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Warren County Local History by Dallas Bogan

The Lincoln Family

Dallas Bogan on 19 September 2004
The following was taken from Dallas Bogan's book, "The Pioneer Writings of Josiah Morrow."
Return to Index to see a list of other articles by Dallas Bogan

Of Warren County and Their Family Records Preserved at Lebanon.
John Lincoln Emigrates from Rockingham County,
Virginia, to Warren County--Some Genealogical
Data Preserved by His Descendants Now Published for the First Time--Baptists.

November 11, 1909

In the old Baptist graveyard at Lebanon is the grave of John Lincoln who died in 1835 aged 79 years. He was a grand uncle of President Abraham Lincoln.
Isaac L. Drake, of Lebanon, a grandson of John Lincoln, some years before his death permitted me to copy some old family records found in a manuscript volume in his possession which had belonged to his mother who was a first cousin of President Lincoln's father. These records gave some information concerning the president's ancestors I had not seen in any of his biographies. The old book containing these records seems to have been used originally as a "cyphering book" before slates were used by school children. In addition to arithmetical problems worked out, there were copied into it some pieces of poetry and family records. It consisted of about a quire of foolscap sewed together and covered with leather. On the cover was plainly written "Rachel Lincoln, January 29, 1807."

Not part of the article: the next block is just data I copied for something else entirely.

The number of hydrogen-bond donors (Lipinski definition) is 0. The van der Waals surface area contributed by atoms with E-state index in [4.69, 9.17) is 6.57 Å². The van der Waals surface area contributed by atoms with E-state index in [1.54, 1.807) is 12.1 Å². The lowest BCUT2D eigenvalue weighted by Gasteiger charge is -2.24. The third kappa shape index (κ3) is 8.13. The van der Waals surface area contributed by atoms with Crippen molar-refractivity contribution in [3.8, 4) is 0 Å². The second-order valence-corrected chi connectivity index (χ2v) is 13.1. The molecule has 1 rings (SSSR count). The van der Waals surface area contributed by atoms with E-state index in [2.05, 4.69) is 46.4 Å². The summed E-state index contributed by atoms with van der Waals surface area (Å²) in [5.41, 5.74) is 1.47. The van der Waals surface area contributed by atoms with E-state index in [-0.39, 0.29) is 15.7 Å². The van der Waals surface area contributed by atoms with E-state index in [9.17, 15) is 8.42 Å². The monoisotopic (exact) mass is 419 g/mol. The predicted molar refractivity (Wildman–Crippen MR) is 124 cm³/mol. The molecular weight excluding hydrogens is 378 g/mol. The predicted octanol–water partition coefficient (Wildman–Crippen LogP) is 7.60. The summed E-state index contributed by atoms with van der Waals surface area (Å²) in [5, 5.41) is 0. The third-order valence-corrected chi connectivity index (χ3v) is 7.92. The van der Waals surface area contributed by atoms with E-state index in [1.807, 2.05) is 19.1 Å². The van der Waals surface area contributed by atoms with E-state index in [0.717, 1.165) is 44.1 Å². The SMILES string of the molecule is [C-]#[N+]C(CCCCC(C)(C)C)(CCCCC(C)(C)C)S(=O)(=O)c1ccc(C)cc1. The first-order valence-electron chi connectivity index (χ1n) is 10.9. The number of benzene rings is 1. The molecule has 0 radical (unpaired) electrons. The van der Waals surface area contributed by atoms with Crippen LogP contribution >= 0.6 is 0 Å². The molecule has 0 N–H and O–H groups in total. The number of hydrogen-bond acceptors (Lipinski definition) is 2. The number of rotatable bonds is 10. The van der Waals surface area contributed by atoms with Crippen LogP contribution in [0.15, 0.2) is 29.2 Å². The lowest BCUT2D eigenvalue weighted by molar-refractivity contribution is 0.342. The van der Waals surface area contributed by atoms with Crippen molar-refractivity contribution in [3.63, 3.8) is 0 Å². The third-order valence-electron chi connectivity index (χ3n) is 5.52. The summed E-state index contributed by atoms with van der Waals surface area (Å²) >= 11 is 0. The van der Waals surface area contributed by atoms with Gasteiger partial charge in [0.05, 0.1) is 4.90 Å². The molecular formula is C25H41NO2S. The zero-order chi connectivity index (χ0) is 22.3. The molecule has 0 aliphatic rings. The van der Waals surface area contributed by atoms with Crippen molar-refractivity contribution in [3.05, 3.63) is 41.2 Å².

This Rachel Lincoln, who seems to have used the book while acquiring her education, was at the date living in Rockingham county, Virginia and was not yet seventeen. Her first cousin, Thomas, the father of the illustrious Lincoln, was several years her senior and had grown up in the wilds of Kentucky literally without education and, as his son wrote, "never did more in the way of writing than to bunglingly write his own name.
Miss Mary L. Drake, court stenographer at Lebanon, is a daughter of Dr. I.L. Drake and has in her possession a diary kept by her grandmother Rachel Lincoln Drake which gives some history of this branch of the Lincoln family both in Virginia and Ohio. This diary has been kindly submitted to my examination.